Inspire Me! by Stuart Denker

Some of my paintings are based on 35mm Kodachrome slides taken during a 1990 trip to Greece. I completed a painting earlier this year based on my encounter with the re-assembled fragments of the sculpture from the West Pediment of the Temple of Zeus in the New Museum in Olympia. Walking in on this amazing art still stands out as one of the most inspiring happenings of the trip. Created between 472 and 456 BCE, this magnificent sculpture survived in place for about a thousand years before a succession of earthquakes brought it down and buried it.

This is the photo that the painting is based on:

Here is a screenshot of a museum catalog illustration of the surviving elements of both the East and West Pediment sculptures:

I’ve re-peopled the museum visitors, one of whom is a Greek widow walking past, paying no attention to the exhibit. The background wall color was changed in order to give the painting greater impact.

This is a photo of the finished painting:

“Wine It Was…” based on a quotation from Homer’s “Odyssey” (c 8th century BCE) wherein he poetically relates the mythic tale of a battle between the Lapiths and the Centaurs and an intervention by Apollo, the son of Zeus, this being the narrative content of the sculpture.

Be sure to stop by Stuart’s Los Osos studio both weekends of Open Studios Art Tour.  You can also see more of his work in ARTS Obispo’s Visual Artist Directory.

Inspire Me! By Shannon E.A. McNamara

Templeton Vineyard 12 x 24 oil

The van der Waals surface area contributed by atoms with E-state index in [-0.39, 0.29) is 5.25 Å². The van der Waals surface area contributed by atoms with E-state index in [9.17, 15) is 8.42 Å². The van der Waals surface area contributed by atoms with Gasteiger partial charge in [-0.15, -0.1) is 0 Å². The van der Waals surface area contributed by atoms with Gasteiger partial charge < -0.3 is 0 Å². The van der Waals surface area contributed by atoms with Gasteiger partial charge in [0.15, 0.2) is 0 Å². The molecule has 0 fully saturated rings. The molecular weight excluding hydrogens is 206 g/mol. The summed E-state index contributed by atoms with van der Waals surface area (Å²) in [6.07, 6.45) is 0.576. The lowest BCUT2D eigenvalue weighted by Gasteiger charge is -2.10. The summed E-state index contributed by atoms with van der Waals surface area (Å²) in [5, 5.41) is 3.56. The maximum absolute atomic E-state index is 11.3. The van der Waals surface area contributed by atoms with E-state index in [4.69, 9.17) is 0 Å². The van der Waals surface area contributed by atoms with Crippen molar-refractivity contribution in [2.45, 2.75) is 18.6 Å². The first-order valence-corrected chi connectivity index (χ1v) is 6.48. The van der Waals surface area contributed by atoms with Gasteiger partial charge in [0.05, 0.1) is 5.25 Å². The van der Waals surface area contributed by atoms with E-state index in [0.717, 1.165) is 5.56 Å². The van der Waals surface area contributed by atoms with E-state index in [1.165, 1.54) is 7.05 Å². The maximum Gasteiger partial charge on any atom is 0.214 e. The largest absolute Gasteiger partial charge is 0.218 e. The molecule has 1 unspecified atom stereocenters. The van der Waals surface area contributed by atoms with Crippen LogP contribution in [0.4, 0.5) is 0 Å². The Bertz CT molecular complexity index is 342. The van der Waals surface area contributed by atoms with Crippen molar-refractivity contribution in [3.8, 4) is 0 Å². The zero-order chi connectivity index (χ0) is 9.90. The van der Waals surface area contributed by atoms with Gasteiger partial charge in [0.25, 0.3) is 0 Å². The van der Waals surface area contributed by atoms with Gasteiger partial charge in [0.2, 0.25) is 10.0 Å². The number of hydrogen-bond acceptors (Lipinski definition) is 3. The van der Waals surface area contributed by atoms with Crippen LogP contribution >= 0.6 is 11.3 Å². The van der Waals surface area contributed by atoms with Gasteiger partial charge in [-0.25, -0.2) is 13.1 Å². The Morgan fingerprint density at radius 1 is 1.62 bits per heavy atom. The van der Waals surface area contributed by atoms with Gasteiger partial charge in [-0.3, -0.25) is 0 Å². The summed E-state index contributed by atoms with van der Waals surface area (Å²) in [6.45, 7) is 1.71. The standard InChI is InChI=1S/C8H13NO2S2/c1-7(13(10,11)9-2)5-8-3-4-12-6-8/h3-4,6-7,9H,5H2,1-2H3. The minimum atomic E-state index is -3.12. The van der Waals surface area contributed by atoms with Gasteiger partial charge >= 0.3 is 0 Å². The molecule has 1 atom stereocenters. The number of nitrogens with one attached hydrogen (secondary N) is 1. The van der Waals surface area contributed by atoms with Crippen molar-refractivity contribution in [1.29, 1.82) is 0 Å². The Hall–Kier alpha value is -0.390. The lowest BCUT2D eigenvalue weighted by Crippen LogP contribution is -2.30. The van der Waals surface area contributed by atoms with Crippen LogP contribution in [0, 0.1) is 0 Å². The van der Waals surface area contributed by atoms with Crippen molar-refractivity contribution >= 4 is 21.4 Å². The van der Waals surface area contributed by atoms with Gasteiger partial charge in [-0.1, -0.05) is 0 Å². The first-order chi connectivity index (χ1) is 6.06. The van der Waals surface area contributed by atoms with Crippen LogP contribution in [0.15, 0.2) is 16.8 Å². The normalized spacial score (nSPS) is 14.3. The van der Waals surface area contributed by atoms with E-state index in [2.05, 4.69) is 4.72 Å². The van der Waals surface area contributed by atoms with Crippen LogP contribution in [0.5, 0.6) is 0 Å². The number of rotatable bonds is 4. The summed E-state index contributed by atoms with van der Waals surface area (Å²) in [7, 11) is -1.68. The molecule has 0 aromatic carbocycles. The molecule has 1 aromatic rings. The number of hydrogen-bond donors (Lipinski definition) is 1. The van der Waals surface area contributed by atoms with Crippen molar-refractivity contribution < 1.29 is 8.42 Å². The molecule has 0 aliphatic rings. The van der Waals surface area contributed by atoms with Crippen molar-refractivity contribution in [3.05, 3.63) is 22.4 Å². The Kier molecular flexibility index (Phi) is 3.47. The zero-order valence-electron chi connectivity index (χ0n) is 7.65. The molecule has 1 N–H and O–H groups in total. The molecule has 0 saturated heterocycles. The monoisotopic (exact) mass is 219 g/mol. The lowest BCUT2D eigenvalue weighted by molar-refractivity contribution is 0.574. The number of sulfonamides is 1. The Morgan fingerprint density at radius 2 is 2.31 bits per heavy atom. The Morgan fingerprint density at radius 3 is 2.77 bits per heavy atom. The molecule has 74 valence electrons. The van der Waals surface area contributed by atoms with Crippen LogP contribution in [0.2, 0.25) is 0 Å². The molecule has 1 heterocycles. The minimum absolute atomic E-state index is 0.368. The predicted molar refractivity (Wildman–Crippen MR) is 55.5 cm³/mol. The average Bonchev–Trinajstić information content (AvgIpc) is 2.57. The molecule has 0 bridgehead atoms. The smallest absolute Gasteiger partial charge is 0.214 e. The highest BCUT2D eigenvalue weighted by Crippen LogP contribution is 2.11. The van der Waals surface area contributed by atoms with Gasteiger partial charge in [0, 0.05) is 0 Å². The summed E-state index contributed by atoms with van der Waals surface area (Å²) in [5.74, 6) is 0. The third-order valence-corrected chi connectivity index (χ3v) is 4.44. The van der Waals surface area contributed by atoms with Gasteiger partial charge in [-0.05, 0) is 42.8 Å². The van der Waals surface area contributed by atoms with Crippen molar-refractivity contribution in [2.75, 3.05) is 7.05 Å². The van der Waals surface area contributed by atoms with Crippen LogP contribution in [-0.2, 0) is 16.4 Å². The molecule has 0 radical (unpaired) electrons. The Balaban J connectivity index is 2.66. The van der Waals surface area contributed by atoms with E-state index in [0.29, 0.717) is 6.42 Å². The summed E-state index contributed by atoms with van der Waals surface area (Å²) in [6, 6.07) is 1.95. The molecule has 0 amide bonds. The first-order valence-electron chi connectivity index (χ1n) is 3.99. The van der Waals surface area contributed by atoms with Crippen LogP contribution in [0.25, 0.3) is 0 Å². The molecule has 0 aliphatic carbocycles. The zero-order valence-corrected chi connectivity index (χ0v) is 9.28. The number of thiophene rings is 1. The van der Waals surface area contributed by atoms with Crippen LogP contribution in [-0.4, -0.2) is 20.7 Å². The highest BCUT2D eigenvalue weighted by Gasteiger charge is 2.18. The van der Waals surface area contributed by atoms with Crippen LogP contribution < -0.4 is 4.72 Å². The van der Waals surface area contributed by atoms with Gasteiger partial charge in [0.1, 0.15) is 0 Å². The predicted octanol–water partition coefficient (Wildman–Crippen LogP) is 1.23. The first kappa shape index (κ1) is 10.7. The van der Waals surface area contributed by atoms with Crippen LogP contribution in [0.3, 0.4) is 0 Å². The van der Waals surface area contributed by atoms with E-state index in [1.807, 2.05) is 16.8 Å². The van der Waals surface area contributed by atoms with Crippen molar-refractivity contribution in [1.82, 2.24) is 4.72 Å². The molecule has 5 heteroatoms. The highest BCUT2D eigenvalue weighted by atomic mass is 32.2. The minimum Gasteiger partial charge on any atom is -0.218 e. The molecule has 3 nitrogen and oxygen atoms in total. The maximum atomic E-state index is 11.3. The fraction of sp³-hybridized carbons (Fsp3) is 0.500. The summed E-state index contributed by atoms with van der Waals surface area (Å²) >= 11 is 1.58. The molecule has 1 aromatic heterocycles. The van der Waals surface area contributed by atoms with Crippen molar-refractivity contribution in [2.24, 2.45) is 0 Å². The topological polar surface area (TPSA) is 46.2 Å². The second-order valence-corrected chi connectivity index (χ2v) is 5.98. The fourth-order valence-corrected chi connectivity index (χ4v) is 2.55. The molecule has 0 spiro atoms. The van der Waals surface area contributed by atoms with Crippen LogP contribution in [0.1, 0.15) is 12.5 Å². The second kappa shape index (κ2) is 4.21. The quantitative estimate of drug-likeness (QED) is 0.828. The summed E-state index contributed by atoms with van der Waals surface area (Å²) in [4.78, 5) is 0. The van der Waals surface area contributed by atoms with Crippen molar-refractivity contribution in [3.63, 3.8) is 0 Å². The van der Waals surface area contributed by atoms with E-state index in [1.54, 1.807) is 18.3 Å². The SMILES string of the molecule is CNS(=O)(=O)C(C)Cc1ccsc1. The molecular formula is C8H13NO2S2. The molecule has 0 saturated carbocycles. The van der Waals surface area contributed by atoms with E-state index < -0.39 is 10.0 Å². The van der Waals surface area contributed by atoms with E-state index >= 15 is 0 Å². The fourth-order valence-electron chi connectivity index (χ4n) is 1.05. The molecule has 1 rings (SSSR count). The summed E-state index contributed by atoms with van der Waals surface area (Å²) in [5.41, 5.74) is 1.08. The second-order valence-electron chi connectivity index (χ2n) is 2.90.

Although I started at a tender age drawing pencil and crayon pictures on the blank pages of my mother’s Bible, I expanded to many avenues of expression over the years, such as oil and watercolors. I am especially fond of plein air painting.  Being out there in the open air surrounded by nature is the most exciting time for me—focusing on the various elements and the challenges of bringing them to the canvas.

Moonstone Beach – 14 x 18 oil

My body of work reflects time spent in many beautiful locations here on the Central California Coast, as well as many other places in the United States and Europe.

Red Barns watercolor & Breakfast Anytime watercolor

Please visit Shannon’s website at www.seamcnamara.com or stop by her San Luis Obispo studio both weekends of ARTS Obispo’s Open Studios Art Tour.

Origins: Kim Bagwill

I’ve always love to draw and I started out copying comic books while playing at my grandmother’s house. When I was 12, I received my first oil paint set and taught myself to paint. I think my parents finally realized they had a problem when at age 13 I asked if I could paint on the unfinished cement basement wall of our brand new house. They came down and discovered I was sketching a 12′ x 8′ mural of John, Paul, George and Ringo from the Beatle’s Sgt. Pepper’s album. It took me seven months to finish, using a variety of wall paints from my parent’s hardware store, but 30 years later it’s still there.

I then went on to college and studied painting, photography and graphic design. I’ve been painting and taking photographs off and on my entire life, and supported myself with graphic and web design. I’ve always been fascinated with painting people, specifically faces. My current project is a series of portraits of school children from the 50s dressed in adult clothing. The original photograph I’m working from is a classroom-type shot of 16 children in three rows, and all are sober looking except one. I love seeing their personality in their faces and to make up stories about what they went on to do in their lives.

Paintings in process

More examples of Kim’s work can be seen on her website and be sure to stop by her Paso Robles studio both weekends of Open Studios Art Tour.